It should have been Conservative MP Boris Johnson's big day, setting out his path to become Prime Minister. Instead he was forced to watch former ally and current Conservative leadership candidate Michael Gove, the man who double-crossed him, launch his campaign for the top job.
Political promises continue to be pummelled. The Government's own economic goals appear to have been abandoned post-Brexit.
"Do you feel betrayed by Mr Gove?"
Mr Johnson - beaten, betrayed and no longer the heir apparent to 10 Downing St - faced a barracking to start the day.
It was followed by a bollocking at lunch, and more backhanders from his betrayer, "Brexecutioner" Mr Gove, as he launched his leadership bid.
"I came to realise this week, that for all Boris' formidable talents he was not the right person for that task," said Mr Gove.
Mr Gove is promising to clamp down on immigration, using a points system like Australia.
He's also promising £100 million more a week to the National Health System. In happier times with Mr Johnson, the pledge was £350 million.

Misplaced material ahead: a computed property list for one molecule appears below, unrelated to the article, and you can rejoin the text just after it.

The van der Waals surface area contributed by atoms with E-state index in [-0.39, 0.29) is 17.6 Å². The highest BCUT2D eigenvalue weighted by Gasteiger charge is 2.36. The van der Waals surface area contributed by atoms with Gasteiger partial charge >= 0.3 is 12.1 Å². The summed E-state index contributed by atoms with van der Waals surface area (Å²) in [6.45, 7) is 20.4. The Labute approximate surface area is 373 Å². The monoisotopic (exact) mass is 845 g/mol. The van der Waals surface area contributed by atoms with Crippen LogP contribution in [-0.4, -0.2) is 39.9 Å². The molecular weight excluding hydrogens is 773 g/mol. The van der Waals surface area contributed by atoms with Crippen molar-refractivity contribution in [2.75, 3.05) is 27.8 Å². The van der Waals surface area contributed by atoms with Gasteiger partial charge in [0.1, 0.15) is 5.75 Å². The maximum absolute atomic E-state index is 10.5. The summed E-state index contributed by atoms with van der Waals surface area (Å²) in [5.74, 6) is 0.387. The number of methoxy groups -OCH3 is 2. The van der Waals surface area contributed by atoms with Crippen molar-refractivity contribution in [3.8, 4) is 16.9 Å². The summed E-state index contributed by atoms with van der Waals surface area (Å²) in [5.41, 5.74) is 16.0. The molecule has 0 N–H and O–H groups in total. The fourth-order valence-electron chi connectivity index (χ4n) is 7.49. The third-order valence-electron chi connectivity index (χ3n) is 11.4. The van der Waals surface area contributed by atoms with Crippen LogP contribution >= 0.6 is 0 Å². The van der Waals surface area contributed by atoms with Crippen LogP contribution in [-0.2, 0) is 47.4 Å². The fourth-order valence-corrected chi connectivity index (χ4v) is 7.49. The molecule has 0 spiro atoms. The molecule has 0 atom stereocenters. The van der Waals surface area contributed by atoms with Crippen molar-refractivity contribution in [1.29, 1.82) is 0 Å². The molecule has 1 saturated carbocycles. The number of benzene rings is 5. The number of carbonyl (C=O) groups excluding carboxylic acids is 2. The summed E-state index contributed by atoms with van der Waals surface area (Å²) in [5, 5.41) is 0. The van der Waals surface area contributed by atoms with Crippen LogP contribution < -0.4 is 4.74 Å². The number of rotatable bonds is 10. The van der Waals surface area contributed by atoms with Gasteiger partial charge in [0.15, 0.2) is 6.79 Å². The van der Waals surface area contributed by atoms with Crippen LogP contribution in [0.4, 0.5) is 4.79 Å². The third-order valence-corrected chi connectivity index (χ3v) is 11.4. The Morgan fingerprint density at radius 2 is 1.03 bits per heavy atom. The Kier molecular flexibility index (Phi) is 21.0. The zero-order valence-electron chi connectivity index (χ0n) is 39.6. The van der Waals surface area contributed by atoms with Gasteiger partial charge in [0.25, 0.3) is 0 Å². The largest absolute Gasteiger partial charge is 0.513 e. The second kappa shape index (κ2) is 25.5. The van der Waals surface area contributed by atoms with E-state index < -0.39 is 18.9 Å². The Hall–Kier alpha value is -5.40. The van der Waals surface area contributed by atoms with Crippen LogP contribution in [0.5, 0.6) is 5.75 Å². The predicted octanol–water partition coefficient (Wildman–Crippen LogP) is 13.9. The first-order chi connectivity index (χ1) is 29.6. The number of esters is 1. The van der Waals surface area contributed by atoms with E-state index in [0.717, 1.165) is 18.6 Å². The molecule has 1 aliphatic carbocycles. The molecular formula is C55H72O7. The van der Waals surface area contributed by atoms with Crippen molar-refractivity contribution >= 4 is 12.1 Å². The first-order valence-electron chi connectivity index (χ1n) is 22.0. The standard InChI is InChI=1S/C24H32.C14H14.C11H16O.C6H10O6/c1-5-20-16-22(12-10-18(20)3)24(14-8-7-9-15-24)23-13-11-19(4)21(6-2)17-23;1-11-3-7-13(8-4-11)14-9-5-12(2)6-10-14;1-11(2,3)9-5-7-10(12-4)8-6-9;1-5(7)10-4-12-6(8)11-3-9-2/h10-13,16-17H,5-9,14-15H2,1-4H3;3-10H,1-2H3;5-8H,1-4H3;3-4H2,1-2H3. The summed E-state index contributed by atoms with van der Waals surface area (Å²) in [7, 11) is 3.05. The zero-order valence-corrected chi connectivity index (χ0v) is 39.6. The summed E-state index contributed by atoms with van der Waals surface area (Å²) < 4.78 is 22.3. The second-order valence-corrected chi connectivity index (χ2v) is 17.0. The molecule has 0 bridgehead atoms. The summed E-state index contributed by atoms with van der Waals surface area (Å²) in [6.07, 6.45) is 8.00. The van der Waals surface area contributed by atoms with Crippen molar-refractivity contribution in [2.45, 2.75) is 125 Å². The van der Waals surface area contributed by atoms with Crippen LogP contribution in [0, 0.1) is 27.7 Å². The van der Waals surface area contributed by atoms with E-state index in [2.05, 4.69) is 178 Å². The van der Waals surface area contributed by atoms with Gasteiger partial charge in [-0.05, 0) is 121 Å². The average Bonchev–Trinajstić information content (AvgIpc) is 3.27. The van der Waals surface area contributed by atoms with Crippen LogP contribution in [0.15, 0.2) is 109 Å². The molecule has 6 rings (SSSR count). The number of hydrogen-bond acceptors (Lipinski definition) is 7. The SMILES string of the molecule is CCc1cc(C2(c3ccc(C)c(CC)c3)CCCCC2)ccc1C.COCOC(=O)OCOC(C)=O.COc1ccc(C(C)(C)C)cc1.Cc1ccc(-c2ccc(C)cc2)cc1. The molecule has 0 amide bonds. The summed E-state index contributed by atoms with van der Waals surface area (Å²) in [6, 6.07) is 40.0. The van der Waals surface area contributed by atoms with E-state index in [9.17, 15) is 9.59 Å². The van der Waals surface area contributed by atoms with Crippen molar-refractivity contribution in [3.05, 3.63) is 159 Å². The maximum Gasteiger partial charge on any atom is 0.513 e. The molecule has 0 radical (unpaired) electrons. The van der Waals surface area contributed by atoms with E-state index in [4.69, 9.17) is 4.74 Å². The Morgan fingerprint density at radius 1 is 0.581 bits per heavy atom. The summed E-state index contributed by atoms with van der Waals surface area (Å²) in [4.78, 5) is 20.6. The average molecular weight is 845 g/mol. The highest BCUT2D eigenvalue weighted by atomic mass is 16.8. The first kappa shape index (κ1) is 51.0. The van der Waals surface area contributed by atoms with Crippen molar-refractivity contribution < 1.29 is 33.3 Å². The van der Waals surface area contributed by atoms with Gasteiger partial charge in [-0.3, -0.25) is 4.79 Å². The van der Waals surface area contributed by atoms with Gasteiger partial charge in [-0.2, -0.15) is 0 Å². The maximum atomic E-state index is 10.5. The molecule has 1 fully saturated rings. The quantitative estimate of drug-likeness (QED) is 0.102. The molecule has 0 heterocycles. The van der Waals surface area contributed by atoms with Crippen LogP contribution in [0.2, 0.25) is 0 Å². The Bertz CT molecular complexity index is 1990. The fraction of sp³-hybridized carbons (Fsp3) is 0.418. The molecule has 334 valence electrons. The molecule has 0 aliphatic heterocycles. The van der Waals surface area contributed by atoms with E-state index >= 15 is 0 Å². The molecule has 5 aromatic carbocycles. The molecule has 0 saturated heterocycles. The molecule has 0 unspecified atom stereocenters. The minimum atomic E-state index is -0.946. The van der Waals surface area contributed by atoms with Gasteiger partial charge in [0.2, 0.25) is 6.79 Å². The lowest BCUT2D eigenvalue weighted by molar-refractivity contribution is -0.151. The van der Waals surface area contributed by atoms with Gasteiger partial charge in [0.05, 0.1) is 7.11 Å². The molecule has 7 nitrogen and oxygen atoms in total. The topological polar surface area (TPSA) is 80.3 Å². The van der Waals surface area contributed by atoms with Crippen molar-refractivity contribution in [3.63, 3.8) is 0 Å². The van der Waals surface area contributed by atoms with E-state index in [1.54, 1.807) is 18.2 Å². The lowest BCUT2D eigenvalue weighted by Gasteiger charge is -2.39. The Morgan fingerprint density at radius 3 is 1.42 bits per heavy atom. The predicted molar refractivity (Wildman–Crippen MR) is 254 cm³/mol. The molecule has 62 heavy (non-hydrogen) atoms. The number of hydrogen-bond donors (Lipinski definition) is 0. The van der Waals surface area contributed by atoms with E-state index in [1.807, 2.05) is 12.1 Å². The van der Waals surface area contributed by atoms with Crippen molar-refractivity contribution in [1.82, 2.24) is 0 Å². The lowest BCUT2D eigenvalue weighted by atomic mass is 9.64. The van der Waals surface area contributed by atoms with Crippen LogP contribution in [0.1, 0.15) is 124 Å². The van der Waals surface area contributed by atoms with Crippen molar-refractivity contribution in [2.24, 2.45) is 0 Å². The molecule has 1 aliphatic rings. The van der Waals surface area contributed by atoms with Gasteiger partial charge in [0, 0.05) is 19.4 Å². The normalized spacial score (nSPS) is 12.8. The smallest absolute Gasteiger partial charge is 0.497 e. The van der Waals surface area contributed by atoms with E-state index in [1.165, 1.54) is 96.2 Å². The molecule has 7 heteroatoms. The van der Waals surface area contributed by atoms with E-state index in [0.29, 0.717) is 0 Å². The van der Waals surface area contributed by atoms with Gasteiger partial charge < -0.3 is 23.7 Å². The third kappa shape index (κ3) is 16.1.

"I know my limitations," said Mr Grove. "Charisma, I have none. Glamour, I haven't got it."
Post-Brexit promises and careers seem so easily dumped and destroyed. The Chancellor - the UK's Finance Minister - is the latest, after axing his prized goal of surplus by 2020 and with it his legacy.
"It's incredibly important we maintain fiscal credibility, that we are tough on the deficit, while being realistic about achieving the surplus by the end of this decade," said British Chancellor George Osborne.
In among the political pandemonium let's not forget what got us here in the first place - the EU referendum. But Britain is no closer to exiting the EU. In fact, even Mr Gove, who's campaigning as the big Brexiter, is saying the UK isn't going anywhere until at least next year.